Shelly Kagan on Deriving a Moral System
If something like this picture is correct, then defending (or attacking) a normative theory will virtually never be an open and shut matter. Almost any normative theory is likely to have its counterintuitive aspects, and people can sincerely disagree as to which theory is, on balance, the most attractive. That is why there are few or no "knockdown" arguments in ethics (or anywhere, for that matter). All you can do is point out the attractive features of your own favored theory, explain why you are prepared to live with its various unattractive features, and try to show that the alternatives are even worse.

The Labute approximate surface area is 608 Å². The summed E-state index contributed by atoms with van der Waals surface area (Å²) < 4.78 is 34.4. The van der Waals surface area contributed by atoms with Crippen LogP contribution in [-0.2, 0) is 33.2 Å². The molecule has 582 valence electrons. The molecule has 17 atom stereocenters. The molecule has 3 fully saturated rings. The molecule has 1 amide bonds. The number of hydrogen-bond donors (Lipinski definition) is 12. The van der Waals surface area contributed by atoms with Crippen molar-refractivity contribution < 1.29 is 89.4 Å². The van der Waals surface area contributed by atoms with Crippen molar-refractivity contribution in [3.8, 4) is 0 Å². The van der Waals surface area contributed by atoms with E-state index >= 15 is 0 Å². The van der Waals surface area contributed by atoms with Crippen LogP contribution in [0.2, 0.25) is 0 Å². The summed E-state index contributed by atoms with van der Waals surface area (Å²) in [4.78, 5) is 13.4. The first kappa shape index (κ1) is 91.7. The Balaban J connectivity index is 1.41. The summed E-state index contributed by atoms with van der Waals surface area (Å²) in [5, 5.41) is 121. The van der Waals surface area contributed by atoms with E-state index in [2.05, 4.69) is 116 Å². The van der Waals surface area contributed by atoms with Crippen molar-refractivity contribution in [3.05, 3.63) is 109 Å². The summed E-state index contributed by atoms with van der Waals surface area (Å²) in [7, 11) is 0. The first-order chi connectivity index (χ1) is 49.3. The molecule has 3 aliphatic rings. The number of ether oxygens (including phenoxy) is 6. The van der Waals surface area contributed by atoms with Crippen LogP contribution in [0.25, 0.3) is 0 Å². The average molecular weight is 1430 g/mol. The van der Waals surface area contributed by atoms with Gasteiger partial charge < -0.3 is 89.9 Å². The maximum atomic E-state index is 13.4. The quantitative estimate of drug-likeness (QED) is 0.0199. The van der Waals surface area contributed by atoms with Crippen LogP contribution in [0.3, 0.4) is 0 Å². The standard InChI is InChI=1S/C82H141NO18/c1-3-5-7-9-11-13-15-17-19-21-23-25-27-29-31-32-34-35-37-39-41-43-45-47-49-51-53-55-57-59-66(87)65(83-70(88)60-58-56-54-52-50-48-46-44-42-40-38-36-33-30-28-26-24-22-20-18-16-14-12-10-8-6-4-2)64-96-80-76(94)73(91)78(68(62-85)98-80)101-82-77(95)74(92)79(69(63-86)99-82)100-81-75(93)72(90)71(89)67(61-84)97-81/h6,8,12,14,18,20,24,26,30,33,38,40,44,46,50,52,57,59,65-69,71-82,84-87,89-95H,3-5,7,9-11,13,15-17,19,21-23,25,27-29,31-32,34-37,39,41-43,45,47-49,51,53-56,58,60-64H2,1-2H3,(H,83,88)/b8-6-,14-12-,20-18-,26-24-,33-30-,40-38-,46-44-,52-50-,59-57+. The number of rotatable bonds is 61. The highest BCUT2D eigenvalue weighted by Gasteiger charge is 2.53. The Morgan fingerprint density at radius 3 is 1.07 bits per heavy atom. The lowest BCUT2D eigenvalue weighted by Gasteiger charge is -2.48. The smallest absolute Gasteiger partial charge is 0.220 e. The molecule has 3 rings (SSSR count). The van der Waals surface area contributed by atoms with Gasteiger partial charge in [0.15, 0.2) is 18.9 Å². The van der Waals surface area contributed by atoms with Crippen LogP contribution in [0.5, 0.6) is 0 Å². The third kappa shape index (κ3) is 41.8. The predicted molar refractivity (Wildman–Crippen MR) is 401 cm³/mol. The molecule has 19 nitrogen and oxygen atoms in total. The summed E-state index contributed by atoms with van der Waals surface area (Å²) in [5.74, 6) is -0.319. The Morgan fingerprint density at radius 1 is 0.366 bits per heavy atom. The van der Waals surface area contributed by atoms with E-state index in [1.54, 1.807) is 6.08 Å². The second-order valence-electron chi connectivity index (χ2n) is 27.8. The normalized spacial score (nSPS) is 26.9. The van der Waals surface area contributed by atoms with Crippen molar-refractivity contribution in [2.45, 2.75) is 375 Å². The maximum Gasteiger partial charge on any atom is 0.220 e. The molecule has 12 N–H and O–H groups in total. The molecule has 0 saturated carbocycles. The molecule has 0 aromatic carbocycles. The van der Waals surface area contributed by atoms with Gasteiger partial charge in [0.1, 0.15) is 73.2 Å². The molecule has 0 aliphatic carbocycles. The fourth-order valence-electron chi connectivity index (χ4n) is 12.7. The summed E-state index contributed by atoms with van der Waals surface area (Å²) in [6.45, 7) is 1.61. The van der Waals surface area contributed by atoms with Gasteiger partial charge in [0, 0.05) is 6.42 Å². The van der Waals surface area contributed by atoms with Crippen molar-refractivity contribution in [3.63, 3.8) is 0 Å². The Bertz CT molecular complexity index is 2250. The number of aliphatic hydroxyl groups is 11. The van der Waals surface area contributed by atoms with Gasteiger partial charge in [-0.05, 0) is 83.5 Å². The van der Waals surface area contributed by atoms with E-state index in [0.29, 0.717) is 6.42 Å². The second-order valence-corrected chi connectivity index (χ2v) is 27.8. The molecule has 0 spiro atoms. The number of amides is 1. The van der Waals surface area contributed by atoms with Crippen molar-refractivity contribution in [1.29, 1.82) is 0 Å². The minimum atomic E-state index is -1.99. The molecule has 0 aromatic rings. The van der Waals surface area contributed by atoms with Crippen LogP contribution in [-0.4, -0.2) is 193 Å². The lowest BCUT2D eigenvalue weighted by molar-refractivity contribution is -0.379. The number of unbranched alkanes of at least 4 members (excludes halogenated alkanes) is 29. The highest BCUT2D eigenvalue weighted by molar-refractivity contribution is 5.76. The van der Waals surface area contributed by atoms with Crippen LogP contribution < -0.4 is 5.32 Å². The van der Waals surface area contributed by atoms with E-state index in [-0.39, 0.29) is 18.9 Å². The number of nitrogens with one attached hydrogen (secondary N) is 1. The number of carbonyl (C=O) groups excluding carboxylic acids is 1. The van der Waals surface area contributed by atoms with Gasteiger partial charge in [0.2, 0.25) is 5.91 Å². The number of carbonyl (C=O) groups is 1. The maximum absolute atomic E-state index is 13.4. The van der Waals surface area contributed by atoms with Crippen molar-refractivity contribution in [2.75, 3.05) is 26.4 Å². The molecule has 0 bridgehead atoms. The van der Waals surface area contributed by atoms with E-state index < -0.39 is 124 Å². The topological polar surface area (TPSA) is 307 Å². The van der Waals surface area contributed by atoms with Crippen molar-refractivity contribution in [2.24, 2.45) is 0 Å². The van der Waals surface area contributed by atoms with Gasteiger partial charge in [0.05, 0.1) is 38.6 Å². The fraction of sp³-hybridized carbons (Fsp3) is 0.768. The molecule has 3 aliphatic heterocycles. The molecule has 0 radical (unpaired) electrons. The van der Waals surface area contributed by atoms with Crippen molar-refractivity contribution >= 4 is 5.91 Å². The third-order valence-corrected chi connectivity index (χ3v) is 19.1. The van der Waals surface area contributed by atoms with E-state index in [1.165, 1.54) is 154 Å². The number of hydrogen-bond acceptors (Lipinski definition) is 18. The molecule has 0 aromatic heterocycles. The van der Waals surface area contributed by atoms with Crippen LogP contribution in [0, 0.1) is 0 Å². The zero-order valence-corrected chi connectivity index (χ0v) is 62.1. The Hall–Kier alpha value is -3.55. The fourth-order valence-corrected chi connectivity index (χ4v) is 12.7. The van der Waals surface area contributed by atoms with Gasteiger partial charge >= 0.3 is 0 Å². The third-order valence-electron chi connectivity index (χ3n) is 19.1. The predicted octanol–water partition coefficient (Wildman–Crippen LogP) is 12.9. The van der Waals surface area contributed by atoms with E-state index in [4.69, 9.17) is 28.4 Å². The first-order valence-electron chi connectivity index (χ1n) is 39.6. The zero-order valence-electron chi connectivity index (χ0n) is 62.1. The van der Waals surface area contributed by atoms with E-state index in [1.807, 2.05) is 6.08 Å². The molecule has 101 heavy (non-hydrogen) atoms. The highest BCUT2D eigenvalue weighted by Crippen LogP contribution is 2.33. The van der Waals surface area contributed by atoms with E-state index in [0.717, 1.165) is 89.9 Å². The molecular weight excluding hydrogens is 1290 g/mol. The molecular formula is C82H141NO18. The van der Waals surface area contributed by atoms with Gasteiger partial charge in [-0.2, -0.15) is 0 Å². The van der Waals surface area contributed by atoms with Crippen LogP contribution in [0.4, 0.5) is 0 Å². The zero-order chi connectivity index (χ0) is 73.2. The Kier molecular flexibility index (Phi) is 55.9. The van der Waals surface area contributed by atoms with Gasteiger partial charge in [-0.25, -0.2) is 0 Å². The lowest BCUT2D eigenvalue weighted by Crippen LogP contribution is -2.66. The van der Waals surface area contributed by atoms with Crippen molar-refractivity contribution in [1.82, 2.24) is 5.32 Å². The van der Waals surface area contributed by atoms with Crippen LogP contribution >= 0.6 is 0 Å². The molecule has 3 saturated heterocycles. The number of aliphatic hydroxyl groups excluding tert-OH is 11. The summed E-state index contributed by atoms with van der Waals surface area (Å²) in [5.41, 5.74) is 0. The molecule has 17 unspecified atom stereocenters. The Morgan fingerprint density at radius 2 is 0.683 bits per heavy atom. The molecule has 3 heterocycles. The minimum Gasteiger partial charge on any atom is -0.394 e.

What this means is that you will not be able to persuade eveyone of the truth of your position. So be it: you cannot persuade everyone. But that does not relieve you of the obigation to try to defend your moral views, and to revise them if you cannot. For each of us must decide how to live, and given the importance of that decision, it behooves us to examine whether our own moral views can indeed be defended.